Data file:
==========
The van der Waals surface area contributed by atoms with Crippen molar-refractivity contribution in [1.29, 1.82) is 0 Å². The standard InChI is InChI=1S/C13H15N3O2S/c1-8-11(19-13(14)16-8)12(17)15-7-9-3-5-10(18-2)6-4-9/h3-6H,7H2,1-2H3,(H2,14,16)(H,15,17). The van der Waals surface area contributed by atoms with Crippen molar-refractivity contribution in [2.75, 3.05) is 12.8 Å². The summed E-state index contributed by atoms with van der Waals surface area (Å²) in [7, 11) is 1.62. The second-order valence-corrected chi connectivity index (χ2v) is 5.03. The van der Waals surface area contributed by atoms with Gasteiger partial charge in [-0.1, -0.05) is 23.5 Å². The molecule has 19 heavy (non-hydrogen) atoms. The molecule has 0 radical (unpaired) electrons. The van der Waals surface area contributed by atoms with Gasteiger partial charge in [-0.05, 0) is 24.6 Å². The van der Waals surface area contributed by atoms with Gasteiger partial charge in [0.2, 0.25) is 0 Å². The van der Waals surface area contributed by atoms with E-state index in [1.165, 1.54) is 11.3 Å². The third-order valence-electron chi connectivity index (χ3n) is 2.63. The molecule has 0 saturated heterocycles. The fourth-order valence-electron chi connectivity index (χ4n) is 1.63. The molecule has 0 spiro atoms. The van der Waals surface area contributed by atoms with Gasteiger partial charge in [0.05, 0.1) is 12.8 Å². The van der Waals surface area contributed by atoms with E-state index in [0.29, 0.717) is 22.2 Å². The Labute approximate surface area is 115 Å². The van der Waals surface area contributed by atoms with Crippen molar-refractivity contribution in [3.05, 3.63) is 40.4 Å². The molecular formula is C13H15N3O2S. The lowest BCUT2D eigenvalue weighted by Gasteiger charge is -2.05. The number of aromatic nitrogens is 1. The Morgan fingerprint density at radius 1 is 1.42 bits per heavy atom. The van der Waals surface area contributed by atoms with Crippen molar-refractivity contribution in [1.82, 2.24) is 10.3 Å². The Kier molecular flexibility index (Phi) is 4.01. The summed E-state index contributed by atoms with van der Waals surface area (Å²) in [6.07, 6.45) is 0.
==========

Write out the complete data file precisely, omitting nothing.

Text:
The van der Waals surface area contributed by atoms with Crippen molar-refractivity contribution in [1.29, 1.82) is 0 Å². The standard InChI is InChI=1S/C13H15N3O2S/c1-8-11(19-13(14)16-8)12(17)15-7-9-3-5-10(18-2)6-4-9/h3-6H,7H2,1-2H3,(H2,14,16)(H,15,17). The van der Waals surface area contributed by atoms with Crippen molar-refractivity contribution in [2.75, 3.05) is 12.8 Å². The summed E-state index contributed by atoms with van der Waals surface area (Å²) in [7, 11) is 1.62. The second-order valence-corrected chi connectivity index (χ2v) is 5.03. The van der Waals surface area contributed by atoms with Gasteiger partial charge in [-0.1, -0.05) is 23.5 Å². The molecule has 19 heavy (non-hydrogen) atoms. The molecule has 0 radical (unpaired) electrons. The van der Waals surface area contributed by atoms with Gasteiger partial charge in [-0.05, 0) is 24.6 Å². The van der Waals surface area contributed by atoms with Gasteiger partial charge in [0.2, 0.25) is 0 Å². The van der Waals surface area contributed by atoms with E-state index in [1.165, 1.54) is 11.3 Å². The third-order valence-electron chi connectivity index (χ3n) is 2.63. The molecule has 0 saturated heterocycles. The fourth-order valence-electron chi connectivity index (χ4n) is 1.63. The molecule has 0 spiro atoms. The van der Waals surface area contributed by atoms with Gasteiger partial charge in [0.05, 0.1) is 12.8 Å². The van der Waals surface area contributed by atoms with E-state index in [0.29, 0.717) is 22.2 Å². The Labute approximate surface area is 115 Å². The van der Waals surface area contributed by atoms with Crippen molar-refractivity contribution in [3.05, 3.63) is 40.4 Å². The molecular formula is C13H15N3O2S. The lowest BCUT2D eigenvalue weighted by Gasteiger charge is -2.05. The number of aromatic nitrogens is 1. The Morgan fingerprint density at radius 1 is 1.42 bits per heavy atom. The van der Waals surface area contributed by atoms with Crippen molar-refractivity contribution in [1.82, 2.24) is 10.3 Å². The Kier molecular flexibility index (Phi) is 4.01. The summed E-state index contributed by atoms with van der Waals surface area (Å²) in [6.07, 6.45) is 0.